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Wednesday Wind Down: Great Expectations

Happy Wednesday, Sweethearts!

How have you been? Glad you made it.

Let’s look at the connection between what we pay for and the quality we expect.

At a restaurant, we will return an unsatisfactory plate. We will refuse a hotel room that is subpar. We will share a social media post about incompetent service from a clothing store associate. Our extension of payment is related to our expectations. We like quality. We like an even or greater exchange.

Photo by Artem Podrez on Pexels.com

When it comes to voting, I see it as civically paying for an expected service. We expect for elected officials to represent our voices behind closed doors. Here’s the thing — I don’t think we truly expect what we pay for. Maybe it’s that they are out-of-sight and out-of-mind. Perhaps it’s because we’ve lost faith; nevertheless, they are our representatives. You may think all politicians are evil or incompetent. You may believe there is no point in voting because your voice will never be heard. You may think that faith transcends politics and voting is futile. I don’t know your reason, but I encourage you to use your expectations as your weapon. If we can expect divine promises from God, why can’t we hold our fellow humans accountable to our civic expectations?

After all, American colonists fought for their right to make their own governmental decisions and various ethnic groups have even died in the pursuit of this opportunity.

I’ve often wondered what my ancestors would think if they saw some of us not cashing in their blood, sweat, and tears. One of my favorite movie lines could possibly describe their sentiments. If you’ve seen Madea’s Family Reunion (2006), you must recall Cicely Tyson’s invigorating soliloquy on the steps of their ancestors’ home. It was sparked by the following question from the Simmons’ 96-year-old matriarch named Ruby who was disappointed at her family’s behavior.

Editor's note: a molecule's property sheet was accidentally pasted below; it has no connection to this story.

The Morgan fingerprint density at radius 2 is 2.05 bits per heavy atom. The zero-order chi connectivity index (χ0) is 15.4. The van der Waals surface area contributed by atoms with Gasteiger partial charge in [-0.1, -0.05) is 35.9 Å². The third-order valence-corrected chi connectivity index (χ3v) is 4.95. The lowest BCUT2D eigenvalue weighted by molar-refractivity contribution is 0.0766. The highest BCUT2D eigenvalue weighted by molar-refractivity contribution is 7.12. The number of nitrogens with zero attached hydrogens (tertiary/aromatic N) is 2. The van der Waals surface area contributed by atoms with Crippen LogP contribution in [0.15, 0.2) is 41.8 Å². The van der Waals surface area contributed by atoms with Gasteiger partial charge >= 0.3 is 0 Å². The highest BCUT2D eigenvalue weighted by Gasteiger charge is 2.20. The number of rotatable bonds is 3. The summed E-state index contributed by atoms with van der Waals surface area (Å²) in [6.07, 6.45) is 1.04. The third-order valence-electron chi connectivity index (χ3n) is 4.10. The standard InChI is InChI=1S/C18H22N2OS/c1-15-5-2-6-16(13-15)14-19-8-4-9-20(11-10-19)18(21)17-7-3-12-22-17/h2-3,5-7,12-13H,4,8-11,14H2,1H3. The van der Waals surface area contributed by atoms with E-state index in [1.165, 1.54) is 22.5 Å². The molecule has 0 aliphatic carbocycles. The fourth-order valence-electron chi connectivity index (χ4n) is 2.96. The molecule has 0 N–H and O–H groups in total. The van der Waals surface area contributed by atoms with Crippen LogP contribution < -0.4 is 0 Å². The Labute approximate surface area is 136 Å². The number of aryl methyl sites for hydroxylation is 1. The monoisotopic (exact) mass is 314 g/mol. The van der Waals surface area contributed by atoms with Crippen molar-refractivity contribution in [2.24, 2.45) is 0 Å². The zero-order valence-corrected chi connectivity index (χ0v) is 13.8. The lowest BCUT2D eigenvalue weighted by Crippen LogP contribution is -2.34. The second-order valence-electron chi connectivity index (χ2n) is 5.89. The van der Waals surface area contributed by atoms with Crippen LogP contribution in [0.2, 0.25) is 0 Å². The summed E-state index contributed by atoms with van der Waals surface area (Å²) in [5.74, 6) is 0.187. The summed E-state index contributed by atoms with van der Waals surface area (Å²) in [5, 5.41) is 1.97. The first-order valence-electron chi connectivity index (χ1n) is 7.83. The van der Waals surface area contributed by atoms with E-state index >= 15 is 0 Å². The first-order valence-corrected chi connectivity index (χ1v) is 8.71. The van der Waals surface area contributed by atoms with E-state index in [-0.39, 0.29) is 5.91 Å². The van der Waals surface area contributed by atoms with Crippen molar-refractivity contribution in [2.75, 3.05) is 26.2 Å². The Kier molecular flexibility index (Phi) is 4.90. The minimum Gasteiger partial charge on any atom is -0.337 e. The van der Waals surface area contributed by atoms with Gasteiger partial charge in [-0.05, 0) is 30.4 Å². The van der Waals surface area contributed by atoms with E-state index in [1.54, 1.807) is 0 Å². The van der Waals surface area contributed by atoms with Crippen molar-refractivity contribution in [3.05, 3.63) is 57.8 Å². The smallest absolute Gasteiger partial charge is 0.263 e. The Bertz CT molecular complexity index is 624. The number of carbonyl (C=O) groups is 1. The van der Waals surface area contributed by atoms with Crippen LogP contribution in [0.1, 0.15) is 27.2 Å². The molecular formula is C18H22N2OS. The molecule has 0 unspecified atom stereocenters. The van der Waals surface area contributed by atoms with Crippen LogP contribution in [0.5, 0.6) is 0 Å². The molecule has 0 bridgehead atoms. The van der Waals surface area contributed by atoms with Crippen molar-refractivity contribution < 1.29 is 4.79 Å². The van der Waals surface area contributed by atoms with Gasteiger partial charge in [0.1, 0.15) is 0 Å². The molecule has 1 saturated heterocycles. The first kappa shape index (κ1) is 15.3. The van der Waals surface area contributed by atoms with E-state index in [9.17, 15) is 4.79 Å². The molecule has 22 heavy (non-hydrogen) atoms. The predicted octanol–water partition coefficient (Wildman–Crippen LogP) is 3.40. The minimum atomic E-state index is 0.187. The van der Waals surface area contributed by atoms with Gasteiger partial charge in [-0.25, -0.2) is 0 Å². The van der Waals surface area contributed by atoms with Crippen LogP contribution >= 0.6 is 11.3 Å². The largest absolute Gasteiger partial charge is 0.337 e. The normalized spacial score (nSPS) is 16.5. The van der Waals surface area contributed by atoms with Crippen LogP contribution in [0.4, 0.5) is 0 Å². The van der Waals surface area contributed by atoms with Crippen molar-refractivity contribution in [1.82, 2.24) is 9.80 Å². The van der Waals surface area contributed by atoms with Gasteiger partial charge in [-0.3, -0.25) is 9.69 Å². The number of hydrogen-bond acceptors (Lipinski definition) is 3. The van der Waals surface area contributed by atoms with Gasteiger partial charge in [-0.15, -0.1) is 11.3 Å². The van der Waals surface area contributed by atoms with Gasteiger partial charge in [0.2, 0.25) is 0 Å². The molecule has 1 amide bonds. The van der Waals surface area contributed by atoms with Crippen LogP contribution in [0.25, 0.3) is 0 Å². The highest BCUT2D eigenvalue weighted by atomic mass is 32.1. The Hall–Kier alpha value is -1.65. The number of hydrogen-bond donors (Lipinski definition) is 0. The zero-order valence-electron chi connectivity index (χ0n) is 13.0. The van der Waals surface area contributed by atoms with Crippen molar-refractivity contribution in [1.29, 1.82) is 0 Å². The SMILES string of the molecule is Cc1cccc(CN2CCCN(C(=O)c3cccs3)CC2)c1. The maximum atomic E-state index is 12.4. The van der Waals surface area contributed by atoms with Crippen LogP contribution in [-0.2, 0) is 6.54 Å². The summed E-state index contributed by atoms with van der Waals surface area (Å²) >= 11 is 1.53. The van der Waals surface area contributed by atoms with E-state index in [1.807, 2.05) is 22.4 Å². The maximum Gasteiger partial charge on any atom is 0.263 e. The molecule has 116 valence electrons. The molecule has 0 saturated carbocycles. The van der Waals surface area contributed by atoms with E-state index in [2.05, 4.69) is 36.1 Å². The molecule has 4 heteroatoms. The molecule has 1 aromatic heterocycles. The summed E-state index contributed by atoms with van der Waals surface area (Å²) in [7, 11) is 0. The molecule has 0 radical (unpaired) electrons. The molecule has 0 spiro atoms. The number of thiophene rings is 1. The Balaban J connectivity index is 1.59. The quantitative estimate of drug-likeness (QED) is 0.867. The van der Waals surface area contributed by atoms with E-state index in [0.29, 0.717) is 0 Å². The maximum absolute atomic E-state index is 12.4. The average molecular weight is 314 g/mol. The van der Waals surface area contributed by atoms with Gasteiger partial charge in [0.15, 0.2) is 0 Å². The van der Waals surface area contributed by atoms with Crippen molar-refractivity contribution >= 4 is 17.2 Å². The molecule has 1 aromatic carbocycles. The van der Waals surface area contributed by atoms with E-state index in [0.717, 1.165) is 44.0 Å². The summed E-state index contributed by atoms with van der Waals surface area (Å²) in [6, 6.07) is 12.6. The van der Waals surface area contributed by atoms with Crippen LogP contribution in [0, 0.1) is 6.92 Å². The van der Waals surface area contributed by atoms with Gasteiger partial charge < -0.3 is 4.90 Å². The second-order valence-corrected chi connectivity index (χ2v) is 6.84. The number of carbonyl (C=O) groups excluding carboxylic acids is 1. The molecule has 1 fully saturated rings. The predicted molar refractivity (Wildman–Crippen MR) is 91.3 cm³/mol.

“Is this what we paid for?”

– Ruby (the late Actress and Educator Georgia Allen)
Madea’s Family Reunion
Photo by Victor Freitas on Pexels.com

Lately, I’ve asked myself this question while imagining my elders’ perspectives. Their civil rights marches. Their sit-ins. Their clocking into work for disgraceful pay. Their face freshly spat upon. Their back sprayed with lashes from their masters. The lies defaming their character. The many times nothing was done against their accusers. Then to look into the future to see people say they aren’t voting or that they don’t care; they’ll just pray about it and love everyone. We must not forget that the church was the heartbeat of the American civil rights movement approximately 60 years ago. They prayed and they organized. They prayed and they boycotted. They prayed and they voted. Their faith and their movement went hand-in-hand. They held the government accountable to its purpose and the elected officials to their word.

Sweethearts, let us be motivated to get what we civically pay for — to receive the quality of service we expect. If we can do it for tangible products, we should expect as much for the greater good. Simply put, we can’t expect more from a restaurant than we do from our elected officials.

Peace & Thanks for listening! Stay well out there!

#bloglikecrazy: Day 28 – Measure

Can we just chat for a minute? OK. Cool.

I was tickled after reading a devotional last night about not being offended by someone else’s portion of talents and gifts. I mean certified tickled. I was laughing in bed and shook my head in amazement before falling asleep.

Check this out: Matthew 25:15 from The Parable of the Talents

“To one he gave five talents, to another, two, and to another, one,
each according to his own ability; and he went on his journey.”

So, if you don’t know the story, a master has to leave town for awhile and gives his workers a portion of his wealth to manage while he’s gone. To one servant, he gave 5 talents. To another, he gave two talents. And to the third one, he gave one talent. Now, one talent is worth about 15 years of labor’s wages, so each man had enough to work with. Totally excuse free.

But this is what got me laughing. We pay so much attention to what someone else has, how many talents they received from the Master, that we forget the part that says “each according to his own ability.” Now, check it – if we just grow what WE were allocated, it can still double which is WAY more than what we had (Matthew 25:16-17)!

Then, if that wasn’t enough, both the 5-talent and 3-talent servants got the same response from the master:

Matthew 25:21 (NLT)
“The master was full of praise. ‘Well done, my good and faithful servant. You have been faithful in handling this small amount, so now I will give you many more responsibilities. Let’s celebrate together!”